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Laws governing 16, 17 and 18 year olds driving on the job



When can children under the age of 18 drive as a part of employment?


The below information was provided by Stephanie Constantine of Constantine Human Resources, LLC



Hazardous Occupations Order No.2 (HO 2), generally prohibits minors under 18 years of age from driving motor vehicles or serving as an outside helper on such vehicles on any public road or highway; in or about any mine, logging or sawmilling operation; or in any excavation covered by Hazardous Occupations Order 17 (Occupations in Excavation Operations) (HO 17) – which includes excavation in trenches, building construction, or tunnels (see 29 CFR 570.68).  In 1998, Congress amended the FLSA and set a minimum age of 17 for any on-the-job driving on public roads, and allowed it then only in certain limited circumstances.




DRIVING – Under 17-Years of Age


No employee under 17 years of age may drive a motor vehicle on public roads as part of his or her job if that employment is subject to the FLSA.




DRIVING – 17 Years of Age


Seventeen-year-olds may drive on public roadways as part of their employment, but ONLY if all of the following requirements are met:




  • The driving is limited to daylight hours;
  • The 17-year-old holds a state license valid for the type of driving involved in the job performed;
  • The 17-year-old has successfully completed a state approved driver education course and has no record of any moving violations at the time of hire;
  • The automobile or truck does not exceed 6,000 pounds gross vehicle weight;
  • The automobile or truck is equipped with a seat belt for the driver and any passengers and the employer has instructed the youth that the seat belts must be used when driving the vehicle; and
  • The driving is only occasional and incidental to the 17-year-old’s employment.  This means that the youth may spend no more than one-third of his or her workday and no more than 20 percent of his or her work time in any workweek driving. 
  • In addition, the driving may NOT involve:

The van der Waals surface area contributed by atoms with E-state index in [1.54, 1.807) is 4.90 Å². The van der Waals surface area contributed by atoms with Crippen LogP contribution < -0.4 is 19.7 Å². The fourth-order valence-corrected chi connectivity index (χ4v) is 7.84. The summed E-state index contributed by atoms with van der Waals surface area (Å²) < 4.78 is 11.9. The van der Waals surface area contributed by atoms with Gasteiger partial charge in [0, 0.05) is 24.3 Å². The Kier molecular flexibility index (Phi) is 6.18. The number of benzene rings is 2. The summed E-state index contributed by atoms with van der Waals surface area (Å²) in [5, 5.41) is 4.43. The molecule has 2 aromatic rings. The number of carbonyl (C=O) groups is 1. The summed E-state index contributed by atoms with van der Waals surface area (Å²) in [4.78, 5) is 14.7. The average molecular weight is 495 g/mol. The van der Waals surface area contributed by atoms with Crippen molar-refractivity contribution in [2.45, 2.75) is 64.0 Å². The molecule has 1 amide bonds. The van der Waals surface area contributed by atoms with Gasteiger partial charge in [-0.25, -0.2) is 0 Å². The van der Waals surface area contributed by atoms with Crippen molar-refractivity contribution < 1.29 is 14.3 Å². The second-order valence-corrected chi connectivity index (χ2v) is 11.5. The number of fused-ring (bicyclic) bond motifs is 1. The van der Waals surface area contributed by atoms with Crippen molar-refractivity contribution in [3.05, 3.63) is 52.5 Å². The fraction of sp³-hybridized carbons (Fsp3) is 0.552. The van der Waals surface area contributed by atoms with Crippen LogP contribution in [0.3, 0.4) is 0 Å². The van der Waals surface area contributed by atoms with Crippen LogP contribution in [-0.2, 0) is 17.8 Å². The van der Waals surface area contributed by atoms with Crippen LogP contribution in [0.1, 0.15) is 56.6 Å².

• Towing vehicles;
  • Any other vehicle than an automobile or truck (i.e. bus, motorcycle, ATVs, golf cart);
  • Route deliveries or route sales;
  • Transportation for hire of property; goods, or passengers;
  • Urgent, time-sensitive deliveries; Urgent, time sensitive deliveries are trips which, because of such factors as customers satisfaction, the rapid deterioration of the quality or change in temperature of the product, and/or economic incentives, are subject to time-lines, schedules, and/or turn-around times which might impel the driver to hurry in the completion of the delivery.  Prohibited trips would include, but are not limited to, the delivery of pizzas and prepared foods to the customer; the delivery of materials under a deadline (such as deposits to a bank at closing); and the shuttling of passengers to and from transportation depots to meet transport schedules.  Urgent, time-sensitive deliveries would not depend on the delivery’s points of origin and termination, and would include the delivery of people and things to the employer’s place of business as well as from that business to some other location.
  • Transporting more than three passengers, including employees of the employer;
  • Driving beyond a 30 mile radius from the youth’s place of employment;
  • More than two trips away from the primary place of employment in any single day to deliver the employer’s goods to a customer (other than urgent, time-sensitive deliveries which are prohibited);
  • More than two trips away from the primary place of employment in any single day to transport passengers, other than employees of the employer. 


  • No employee under 18 years may serve as an outside helper on a motor vehicle.  An outside helper is any individual, other than a driver, whose work includes riding on a motor vehicle outside the cab for the purpose of assisting in transporting or delivering goods.